The Environmental Protection Agency (EPA) made the announcement during the COP28 climate talks in the UAE, where the host country, the United States and China were set to hold talks on methane and other non-carbon dioxide gases.
Methane -- which is potent but relatively short-lived -- is a key target for countries wanting to slash emissions quickly and slow climate change. It is responsible for about one-third of the warming from greenhouse gases occurring today.
"The finalization of these methane standards addresses a glaring regulatory gap," said Julie McNamara of the Union of Concerned Scientists.
"For far too long, oil and gas companies have been allowed to spew methane and serious health-harming pollutants without any limits -- all while shoving the towering costs of that pollution onto people and the environment."
The new standards would phase in a requirement to eliminate routine flaring of natural gas produced by oil wells and require comprehensive monitoring of methane leaks from wells and compression stations.
It would also establish standards requiring reductions in emissions from equipment such as pumps, controllers, and storage tanks.
The United States initially proposed rules in 2021 and 2022, with the latest action building upon those after receiving a million public comments.
The EPA estimated it would prevent an estimated 58 million tons of methane emissions from 2024 to 2038, the equivalent of 1.5 billion metric tons of carbon dioxide.
"In 2030 alone, the expected reductions are equivalent to 130 million metric tons of carbon dioxide -- more than the annual emissions from 28 million gasoline cars," the agency said in a statement.
In addition to methane, enacting the rule would reduce emissions of smog-forming volatile organic compounds (VOCs) that cause respiratory problems including asthma attacks, as well as toxic air pollutants such as benzene that can cause cancer.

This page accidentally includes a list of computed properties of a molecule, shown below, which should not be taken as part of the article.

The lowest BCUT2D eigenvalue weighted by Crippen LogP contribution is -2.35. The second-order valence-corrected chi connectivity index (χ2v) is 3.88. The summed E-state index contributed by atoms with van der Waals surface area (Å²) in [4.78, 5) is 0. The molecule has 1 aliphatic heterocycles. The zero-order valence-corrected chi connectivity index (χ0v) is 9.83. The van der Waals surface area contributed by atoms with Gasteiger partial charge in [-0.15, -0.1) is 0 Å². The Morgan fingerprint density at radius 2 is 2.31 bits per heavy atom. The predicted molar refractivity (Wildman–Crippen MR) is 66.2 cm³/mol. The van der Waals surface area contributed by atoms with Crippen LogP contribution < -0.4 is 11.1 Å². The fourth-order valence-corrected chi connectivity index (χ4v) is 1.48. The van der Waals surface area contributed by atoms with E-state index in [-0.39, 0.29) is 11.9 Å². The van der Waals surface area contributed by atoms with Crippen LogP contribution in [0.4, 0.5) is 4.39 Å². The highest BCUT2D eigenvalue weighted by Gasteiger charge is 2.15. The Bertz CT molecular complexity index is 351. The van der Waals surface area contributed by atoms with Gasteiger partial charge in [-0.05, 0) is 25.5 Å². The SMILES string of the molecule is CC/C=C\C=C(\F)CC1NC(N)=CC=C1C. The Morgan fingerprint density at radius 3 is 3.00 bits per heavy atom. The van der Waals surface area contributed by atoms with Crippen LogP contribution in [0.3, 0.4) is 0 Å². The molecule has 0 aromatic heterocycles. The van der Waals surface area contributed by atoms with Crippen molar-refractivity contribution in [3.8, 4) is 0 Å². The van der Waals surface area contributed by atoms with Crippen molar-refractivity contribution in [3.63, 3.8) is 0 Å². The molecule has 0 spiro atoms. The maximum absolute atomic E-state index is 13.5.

The United States and the EU led a "Global Methane Pledge" at COP26 in Glasgow. It now has 111 country participants who have vowed to reduce methane emissions by 30 percent below 2020 levels by 2030.
But an analysis of satellite data by environmental intelligence company Kayrros shows so far little progress among the signatories, save for Australia. US emissions are increasing.
McNamara said the new rules would not make fossil fuels "clean".
"For the health and well-being of people across the country, and the world, this must only be an intermediate step on the path to a sharp wind-down of fossil fuels," she said.
COP28: Calls for more nuclear and less 'destructive' methane
Dubai (AFP) Dec 2, 2023 - The United States led calls at UN climate talks Saturday for efforts to curb methane emissions but also pushed a deeply controversial drive to boost nuclear energy to curb global warming.
With smoggy skies in Dubai highlighting the challenges facing the world, other pledges are expected at the COP28 conference, including stepping up the deployment of renewable energy.
The use of nuclear power as a cleaner alternative to fossil fuels is highly controversial as environmental groups are concerned about safety and the disposal of nuclear waste.
But more than 20 nations ranging from the US to Ghana, Japan and several European countries said in a declaration that it plays a "key role" in the goal of achieving carbon neutrality by mid-century.